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30 August 1974. Thought for the Week: "A Great aggressive power is at work in the world; boring, undermining, and overthrowing. Every effort is made to prevent knowledge of what is happening from reaching the people. Only by that knowledge can nations avert the dangers threatening them."
A. N. Field, in "All These Things" (1936)
THE WHITLAM ERA PASSING
"Mr. Whitlam's anti-inflationary strategy is in tatters". - Kenneth Davidson, in "The Age" (Melbourne), August 27th.
We don't have any desire to re-hash all the opinions
and commentaries, which have been ventilated in and on the various organs
of the mass media. The general consensus is that Mr. Whitlam's speech
to the nation on the state of the economy was disappointing; we agree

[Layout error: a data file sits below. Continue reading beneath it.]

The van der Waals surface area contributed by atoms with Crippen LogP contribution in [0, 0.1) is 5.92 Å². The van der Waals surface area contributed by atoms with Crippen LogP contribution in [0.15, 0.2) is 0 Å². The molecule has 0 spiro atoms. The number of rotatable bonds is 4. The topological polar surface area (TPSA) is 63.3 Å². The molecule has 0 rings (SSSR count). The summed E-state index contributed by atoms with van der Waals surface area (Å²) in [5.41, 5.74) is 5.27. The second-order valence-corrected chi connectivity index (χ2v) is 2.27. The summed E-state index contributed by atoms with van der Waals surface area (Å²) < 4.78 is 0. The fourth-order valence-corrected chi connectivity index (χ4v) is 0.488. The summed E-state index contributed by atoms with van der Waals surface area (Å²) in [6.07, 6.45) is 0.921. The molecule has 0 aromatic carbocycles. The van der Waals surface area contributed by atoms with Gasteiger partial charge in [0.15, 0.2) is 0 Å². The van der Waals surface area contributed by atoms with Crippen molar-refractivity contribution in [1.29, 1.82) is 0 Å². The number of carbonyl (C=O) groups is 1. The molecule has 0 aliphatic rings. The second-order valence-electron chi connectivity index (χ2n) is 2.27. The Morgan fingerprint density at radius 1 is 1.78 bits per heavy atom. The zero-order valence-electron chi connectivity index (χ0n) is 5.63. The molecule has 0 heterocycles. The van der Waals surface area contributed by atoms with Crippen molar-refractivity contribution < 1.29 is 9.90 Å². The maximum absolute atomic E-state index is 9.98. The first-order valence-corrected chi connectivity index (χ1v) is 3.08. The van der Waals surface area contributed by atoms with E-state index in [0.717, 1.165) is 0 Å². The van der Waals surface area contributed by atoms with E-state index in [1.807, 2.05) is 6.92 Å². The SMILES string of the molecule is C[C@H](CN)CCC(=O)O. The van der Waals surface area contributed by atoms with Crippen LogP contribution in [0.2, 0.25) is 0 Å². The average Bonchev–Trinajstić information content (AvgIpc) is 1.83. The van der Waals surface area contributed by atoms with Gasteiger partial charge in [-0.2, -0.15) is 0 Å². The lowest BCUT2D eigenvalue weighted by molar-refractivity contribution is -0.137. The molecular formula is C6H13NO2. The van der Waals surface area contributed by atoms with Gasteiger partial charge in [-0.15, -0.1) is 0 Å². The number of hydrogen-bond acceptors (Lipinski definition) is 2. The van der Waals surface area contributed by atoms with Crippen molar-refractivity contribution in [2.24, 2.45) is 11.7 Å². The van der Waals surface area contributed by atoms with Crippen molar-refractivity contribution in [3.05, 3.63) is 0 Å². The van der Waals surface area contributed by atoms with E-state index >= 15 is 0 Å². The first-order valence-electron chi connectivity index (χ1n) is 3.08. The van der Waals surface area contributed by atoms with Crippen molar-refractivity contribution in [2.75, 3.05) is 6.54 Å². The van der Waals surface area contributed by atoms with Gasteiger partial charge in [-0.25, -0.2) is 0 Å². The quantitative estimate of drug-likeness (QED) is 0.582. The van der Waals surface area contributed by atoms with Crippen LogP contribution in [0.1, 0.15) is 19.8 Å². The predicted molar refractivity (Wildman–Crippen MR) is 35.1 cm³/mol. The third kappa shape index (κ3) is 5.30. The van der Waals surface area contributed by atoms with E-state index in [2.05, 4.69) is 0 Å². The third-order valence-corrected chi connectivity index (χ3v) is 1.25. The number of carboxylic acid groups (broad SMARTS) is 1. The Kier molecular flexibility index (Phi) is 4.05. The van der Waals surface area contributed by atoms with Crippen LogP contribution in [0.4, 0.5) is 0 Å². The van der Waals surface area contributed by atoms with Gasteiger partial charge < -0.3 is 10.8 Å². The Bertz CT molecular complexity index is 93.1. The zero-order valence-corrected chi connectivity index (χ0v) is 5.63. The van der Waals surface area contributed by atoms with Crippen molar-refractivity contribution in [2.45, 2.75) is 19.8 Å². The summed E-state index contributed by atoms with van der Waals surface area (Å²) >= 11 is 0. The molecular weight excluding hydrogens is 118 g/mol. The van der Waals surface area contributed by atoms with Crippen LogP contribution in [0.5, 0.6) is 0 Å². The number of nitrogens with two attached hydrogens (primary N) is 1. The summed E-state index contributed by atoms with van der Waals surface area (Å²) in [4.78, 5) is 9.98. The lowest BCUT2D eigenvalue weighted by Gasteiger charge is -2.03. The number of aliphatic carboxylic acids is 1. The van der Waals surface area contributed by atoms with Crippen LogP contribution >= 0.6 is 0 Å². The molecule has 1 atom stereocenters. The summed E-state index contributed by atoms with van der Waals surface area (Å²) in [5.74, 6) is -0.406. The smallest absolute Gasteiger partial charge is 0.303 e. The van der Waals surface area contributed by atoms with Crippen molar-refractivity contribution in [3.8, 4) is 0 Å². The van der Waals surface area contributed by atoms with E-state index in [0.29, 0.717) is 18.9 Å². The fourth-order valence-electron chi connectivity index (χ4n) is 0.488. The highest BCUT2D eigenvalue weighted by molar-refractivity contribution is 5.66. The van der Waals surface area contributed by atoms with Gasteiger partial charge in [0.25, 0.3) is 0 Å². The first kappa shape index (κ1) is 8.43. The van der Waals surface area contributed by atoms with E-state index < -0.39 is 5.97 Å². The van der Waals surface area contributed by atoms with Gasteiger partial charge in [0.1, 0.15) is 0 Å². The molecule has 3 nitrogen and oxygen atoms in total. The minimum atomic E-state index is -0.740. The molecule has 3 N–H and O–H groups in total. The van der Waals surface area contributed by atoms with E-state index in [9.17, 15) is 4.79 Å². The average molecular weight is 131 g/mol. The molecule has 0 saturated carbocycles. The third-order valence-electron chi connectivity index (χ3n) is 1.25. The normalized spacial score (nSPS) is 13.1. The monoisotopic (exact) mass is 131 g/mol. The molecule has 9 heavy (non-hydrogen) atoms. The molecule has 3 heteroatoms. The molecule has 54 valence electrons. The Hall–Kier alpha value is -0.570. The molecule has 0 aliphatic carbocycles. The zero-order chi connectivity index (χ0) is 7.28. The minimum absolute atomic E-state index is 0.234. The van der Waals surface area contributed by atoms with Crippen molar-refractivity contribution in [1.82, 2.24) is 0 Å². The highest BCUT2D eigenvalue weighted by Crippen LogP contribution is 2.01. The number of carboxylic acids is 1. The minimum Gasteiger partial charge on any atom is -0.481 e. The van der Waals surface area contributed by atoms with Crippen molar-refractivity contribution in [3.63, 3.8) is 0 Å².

with this, then we expected nothing else. Mr. Whitlam has arrived at
that stage; which, as we predicted many months ago, events would over-whelm
him. Mr. Whitlam is a "fair-weather" performer. He romps and prances,
exultingly in the spotlight of public acclaim.
The majority of people, struggling against inflation, will resent his clap-trap that "we are all better off" than we were one year ago. We aren't! Even if some people are keeping up, or even a little ahead of inflation, because of salary increments; and these would be well in the minority; the broad mass of Australians are worse off because their assets, such as savings, investments, insurance policies, are all eroded away by the fires of inflation. Furthermore, their commitments, such as education of growing children; payments to various health protection funds, interest of home mortgages etc., etc... are all increasing apace. The man is talking absolute rubbish.